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<p>A multiple bus system provides more bandwidth and a high degree of fault tolerance than a single bus system. But such a system becomes very expensive for a large number of processors and memory modules, due to the requirement of too many connections (switches). Lang (1983) proposed a different bus-based system, known as the partial multiple bus system, which requires a lower number of connections than a multiple bus system, but with a slight degradation in system performance. This paper presents a new type of bus-based system, called the multilevel bus system. Such a bus architecture can be used to design hierarchical multiprocessors. This bus-based system requires significantly less connections than multiple and partial multiple bus systems. This system is very cost-effective, as compared to multiple and partial multiple bus systems, when there exists some locality in the computations. Analytical and simulation models have been developed to determine the performance of both synchronous and asynchronous multilevel bus systems. The results obtained from the analysis show that a multilevel bus system performs fairly close to other bus-based systems for the hierarchical reference (HR) model. In the HR model, a processor accesses its nearest memory modules more frequently than other memory modules.</p>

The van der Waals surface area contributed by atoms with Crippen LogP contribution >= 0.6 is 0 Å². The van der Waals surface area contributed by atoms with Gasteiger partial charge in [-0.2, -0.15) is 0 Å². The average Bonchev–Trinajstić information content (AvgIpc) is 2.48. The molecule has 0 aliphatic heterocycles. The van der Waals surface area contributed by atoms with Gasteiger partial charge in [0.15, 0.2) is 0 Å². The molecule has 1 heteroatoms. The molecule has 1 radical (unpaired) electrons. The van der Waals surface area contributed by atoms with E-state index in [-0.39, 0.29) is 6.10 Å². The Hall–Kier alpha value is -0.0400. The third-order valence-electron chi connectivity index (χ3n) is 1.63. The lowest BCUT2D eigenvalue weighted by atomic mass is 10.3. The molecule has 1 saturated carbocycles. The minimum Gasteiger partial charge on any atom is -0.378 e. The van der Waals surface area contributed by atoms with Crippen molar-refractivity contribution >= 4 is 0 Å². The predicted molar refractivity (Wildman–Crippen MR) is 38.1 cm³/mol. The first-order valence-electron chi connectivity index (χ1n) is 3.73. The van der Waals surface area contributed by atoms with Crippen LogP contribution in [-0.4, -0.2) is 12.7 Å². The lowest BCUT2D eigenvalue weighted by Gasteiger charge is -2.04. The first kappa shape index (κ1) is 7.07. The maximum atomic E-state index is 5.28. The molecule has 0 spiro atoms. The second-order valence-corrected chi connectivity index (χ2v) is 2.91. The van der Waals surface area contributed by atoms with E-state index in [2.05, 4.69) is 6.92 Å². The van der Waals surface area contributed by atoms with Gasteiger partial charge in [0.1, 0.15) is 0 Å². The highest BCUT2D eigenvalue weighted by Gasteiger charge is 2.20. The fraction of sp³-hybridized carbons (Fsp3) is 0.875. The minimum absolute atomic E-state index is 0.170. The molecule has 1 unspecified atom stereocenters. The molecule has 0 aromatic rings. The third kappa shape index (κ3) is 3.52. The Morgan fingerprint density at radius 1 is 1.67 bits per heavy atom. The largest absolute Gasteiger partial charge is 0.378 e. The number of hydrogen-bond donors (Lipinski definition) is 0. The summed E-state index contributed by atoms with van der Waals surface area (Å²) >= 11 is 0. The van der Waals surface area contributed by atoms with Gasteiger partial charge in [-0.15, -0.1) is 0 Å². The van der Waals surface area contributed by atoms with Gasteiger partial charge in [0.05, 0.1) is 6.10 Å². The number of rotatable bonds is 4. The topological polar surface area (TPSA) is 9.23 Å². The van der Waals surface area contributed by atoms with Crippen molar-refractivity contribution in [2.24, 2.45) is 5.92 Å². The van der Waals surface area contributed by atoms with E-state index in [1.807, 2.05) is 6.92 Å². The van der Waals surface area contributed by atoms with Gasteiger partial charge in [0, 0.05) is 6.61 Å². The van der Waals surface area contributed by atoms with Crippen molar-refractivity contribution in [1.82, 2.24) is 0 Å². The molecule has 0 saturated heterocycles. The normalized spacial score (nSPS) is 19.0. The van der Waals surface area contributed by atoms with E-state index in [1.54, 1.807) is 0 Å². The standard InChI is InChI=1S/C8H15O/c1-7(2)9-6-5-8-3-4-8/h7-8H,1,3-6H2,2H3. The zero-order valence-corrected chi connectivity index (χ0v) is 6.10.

system buses; multiprocessing systems; parallel architectures; performance evaluation; queueing theory; performance analysis; multilevel bus networks; hierarchical multiprocessors; bandwidth; fault tolerance; memory modules; connections; switches; partial multiple bus system; bus architecture; hierarchical multiprocessor design; cost-effectiveness; local computations; analytical models; simulation models; synchronous multilevel bus systems; asynchronous multilevel bus systems; hierarchical reference model; memory bandwidth; packet-switched networks; MVA algorithm; queueing networks.

S. Mahmud, "Performance Analysis of Multilevel Bus Networks for Hierarchical Multiprocessors," in IEEE Transactions on Computers, vol. 43, no. , pp. 789-805, 1994.
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